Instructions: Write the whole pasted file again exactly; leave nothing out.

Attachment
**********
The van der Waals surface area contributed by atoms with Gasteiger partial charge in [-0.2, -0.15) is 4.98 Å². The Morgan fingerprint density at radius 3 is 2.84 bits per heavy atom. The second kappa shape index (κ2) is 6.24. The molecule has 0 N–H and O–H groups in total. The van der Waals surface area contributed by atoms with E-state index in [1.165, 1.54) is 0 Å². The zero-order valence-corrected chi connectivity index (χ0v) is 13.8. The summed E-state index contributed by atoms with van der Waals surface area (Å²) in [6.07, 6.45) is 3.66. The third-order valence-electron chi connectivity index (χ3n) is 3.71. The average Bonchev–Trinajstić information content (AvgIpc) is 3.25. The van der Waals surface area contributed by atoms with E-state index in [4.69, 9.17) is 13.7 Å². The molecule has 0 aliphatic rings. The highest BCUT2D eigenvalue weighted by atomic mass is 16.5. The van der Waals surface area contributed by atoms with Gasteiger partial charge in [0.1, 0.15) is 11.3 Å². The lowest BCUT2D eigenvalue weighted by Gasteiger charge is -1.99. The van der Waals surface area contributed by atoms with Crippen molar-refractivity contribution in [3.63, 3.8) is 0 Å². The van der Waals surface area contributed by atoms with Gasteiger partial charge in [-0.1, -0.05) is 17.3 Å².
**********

The van der Waals surface area contributed by atoms with Gasteiger partial charge in [-0.2, -0.15) is 4.98 Å². The Morgan fingerprint density at radius 3 is 2.84 bits per heavy atom. The second kappa shape index (κ2) is 6.24. The molecule has 0 N–H and O–H groups in total. The van der Waals surface area contributed by atoms with E-state index in [1.165, 1.54) is 0 Å². The zero-order valence-corrected chi connectivity index (χ0v) is 13.8. The summed E-state index contributed by atoms with van der Waals surface area (Å²) in [6.07, 6.45) is 3.66. The third-order valence-electron chi connectivity index (χ3n) is 3.71. The average Bonchev–Trinajstić information content (AvgIpc) is 3.25. The van der Waals surface area contributed by atoms with E-state index in [4.69, 9.17) is 13.7 Å². The molecule has 0 aliphatic rings. The highest BCUT2D eigenvalue weighted by atomic mass is 16.5. The van der Waals surface area contributed by atoms with Gasteiger partial charge in [0.1, 0.15) is 11.3 Å². The lowest BCUT2D eigenvalue weighted by Gasteiger charge is -1.99. The van der Waals surface area contributed by atoms with Crippen molar-refractivity contribution in [3.63, 3.8) is 0 Å². The van der Waals surface area contributed by atoms with Gasteiger partial charge in [-0.1, -0.05) is 17.3 Å².